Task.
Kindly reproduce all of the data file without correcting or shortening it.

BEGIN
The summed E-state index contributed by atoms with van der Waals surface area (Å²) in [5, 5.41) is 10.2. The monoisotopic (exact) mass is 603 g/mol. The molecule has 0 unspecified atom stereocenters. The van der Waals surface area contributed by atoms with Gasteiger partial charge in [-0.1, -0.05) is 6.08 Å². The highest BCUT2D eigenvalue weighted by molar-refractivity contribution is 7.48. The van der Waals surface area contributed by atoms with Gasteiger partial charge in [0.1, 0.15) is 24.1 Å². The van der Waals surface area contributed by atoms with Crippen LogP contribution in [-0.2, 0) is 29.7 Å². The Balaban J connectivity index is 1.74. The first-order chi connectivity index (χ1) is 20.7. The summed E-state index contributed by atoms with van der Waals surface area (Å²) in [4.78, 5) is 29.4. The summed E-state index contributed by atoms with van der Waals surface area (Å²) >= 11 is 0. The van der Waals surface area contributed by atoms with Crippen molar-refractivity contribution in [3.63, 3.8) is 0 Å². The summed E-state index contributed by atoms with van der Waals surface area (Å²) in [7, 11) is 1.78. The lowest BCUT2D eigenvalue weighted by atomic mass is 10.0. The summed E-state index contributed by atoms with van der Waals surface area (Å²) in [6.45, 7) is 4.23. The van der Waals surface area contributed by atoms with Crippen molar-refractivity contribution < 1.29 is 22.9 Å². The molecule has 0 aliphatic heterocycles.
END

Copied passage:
The summed E-state index contributed by atoms with van der Waals surface area (Å²) in [5, 5.41) is 10.2. The monoisotopic (exact) mass is 603 g/mol. The molecule has 0 unspecified atom stereocenters. The van der Waals surface area contributed by atoms with Gasteiger partial charge in [-0.1, -0.05) is 6.08 Å². The highest BCUT2D eigenvalue weighted by molar-refractivity contribution is 7.48. The van der Waals surface area contributed by atoms with Gasteiger partial charge in [0.1, 0.15) is 24.1 Å². The van der Waals surface area contributed by atoms with Crippen LogP contribution in [-0.2, 0) is 29.7 Å². The Balaban J connectivity index is 1.74. The first-order chi connectivity index (χ1) is 20.7. The summed E-state index contributed by atoms with van der Waals surface area (Å²) in [4.78, 5) is 29.4. The summed E-state index contributed by atoms with van der Waals surface area (Å²) >= 11 is 0. The van der Waals surface area contributed by atoms with Crippen molar-refractivity contribution in [3.63, 3.8) is 0 Å². The summed E-state index contributed by atoms with van der Waals surface area (Å²) in [7, 11) is 1.78. The lowest BCUT2D eigenvalue weighted by atomic mass is 10.0. The summed E-state index contributed by atoms with van der Waals surface area (Å²) in [6.45, 7) is 4.23. The van der Waals surface area contributed by atoms with Crippen molar-refractivity contribution < 1.29 is 22.9 Å². The molecule has 0 aliphatic heterocycles.